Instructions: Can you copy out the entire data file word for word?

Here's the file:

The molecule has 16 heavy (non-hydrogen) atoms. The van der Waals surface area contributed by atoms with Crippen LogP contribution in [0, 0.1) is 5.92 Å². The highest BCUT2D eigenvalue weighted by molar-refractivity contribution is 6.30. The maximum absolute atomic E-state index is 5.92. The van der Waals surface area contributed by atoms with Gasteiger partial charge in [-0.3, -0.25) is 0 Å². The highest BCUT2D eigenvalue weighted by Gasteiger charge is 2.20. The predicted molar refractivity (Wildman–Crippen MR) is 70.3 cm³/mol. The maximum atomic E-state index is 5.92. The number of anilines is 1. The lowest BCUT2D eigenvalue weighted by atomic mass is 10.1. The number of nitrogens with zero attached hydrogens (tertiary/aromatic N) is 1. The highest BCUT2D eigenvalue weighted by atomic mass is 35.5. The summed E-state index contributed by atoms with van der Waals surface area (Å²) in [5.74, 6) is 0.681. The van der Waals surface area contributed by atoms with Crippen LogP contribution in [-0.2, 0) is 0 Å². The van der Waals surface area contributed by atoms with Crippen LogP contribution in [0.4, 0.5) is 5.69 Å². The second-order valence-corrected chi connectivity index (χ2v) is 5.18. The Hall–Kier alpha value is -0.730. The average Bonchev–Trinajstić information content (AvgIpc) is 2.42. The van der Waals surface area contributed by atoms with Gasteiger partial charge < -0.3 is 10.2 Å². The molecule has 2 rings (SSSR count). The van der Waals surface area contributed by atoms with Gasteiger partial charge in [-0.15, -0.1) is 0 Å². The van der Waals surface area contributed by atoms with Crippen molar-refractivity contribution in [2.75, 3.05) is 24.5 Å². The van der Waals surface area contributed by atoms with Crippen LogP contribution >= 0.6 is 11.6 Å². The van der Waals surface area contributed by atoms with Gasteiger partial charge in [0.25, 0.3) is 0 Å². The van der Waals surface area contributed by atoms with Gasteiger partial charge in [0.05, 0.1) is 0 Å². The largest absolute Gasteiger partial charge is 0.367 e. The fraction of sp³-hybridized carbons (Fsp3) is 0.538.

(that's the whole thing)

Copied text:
The molecule has 16 heavy (non-hydrogen) atoms. The van der Waals surface area contributed by atoms with Crippen LogP contribution in [0, 0.1) is 5.92 Å². The highest BCUT2D eigenvalue weighted by molar-refractivity contribution is 6.30. The maximum absolute atomic E-state index is 5.92. The van der Waals surface area contributed by atoms with Gasteiger partial charge in [-0.3, -0.25) is 0 Å². The highest BCUT2D eigenvalue weighted by Gasteiger charge is 2.20. The predicted molar refractivity (Wildman–Crippen MR) is 70.3 cm³/mol. The maximum atomic E-state index is 5.92. The number of anilines is 1. The lowest BCUT2D eigenvalue weighted by atomic mass is 10.1. The number of nitrogens with zero attached hydrogens (tertiary/aromatic N) is 1. The highest BCUT2D eigenvalue weighted by atomic mass is 35.5. The summed E-state index contributed by atoms with van der Waals surface area (Å²) in [5.74, 6) is 0.681. The van der Waals surface area contributed by atoms with Crippen LogP contribution in [-0.2, 0) is 0 Å². The van der Waals surface area contributed by atoms with Crippen LogP contribution in [0.4, 0.5) is 5.69 Å². The second-order valence-corrected chi connectivity index (χ2v) is 5.18. The Hall–Kier alpha value is -0.730. The average Bonchev–Trinajstić information content (AvgIpc) is 2.42. The van der Waals surface area contributed by atoms with Gasteiger partial charge < -0.3 is 10.2 Å². The molecule has 2 rings (SSSR count). The van der Waals surface area contributed by atoms with Gasteiger partial charge in [-0.15, -0.1) is 0 Å². The van der Waals surface area contributed by atoms with Crippen molar-refractivity contribution in [2.75, 3.05) is 24.5 Å². The van der Waals surface area contributed by atoms with Crippen LogP contribution >= 0.6 is 11.6 Å². The van der Waals surface area contributed by atoms with Gasteiger partial charge in [0.25, 0.3) is 0 Å². The van der Waals surface area contributed by atoms with Gasteiger partial charge in [0.05, 0.1) is 0 Å². The largest absolute Gasteiger partial charge is 0.367 e. The fraction of sp³-hybridized carbons (Fsp3) is 0.538.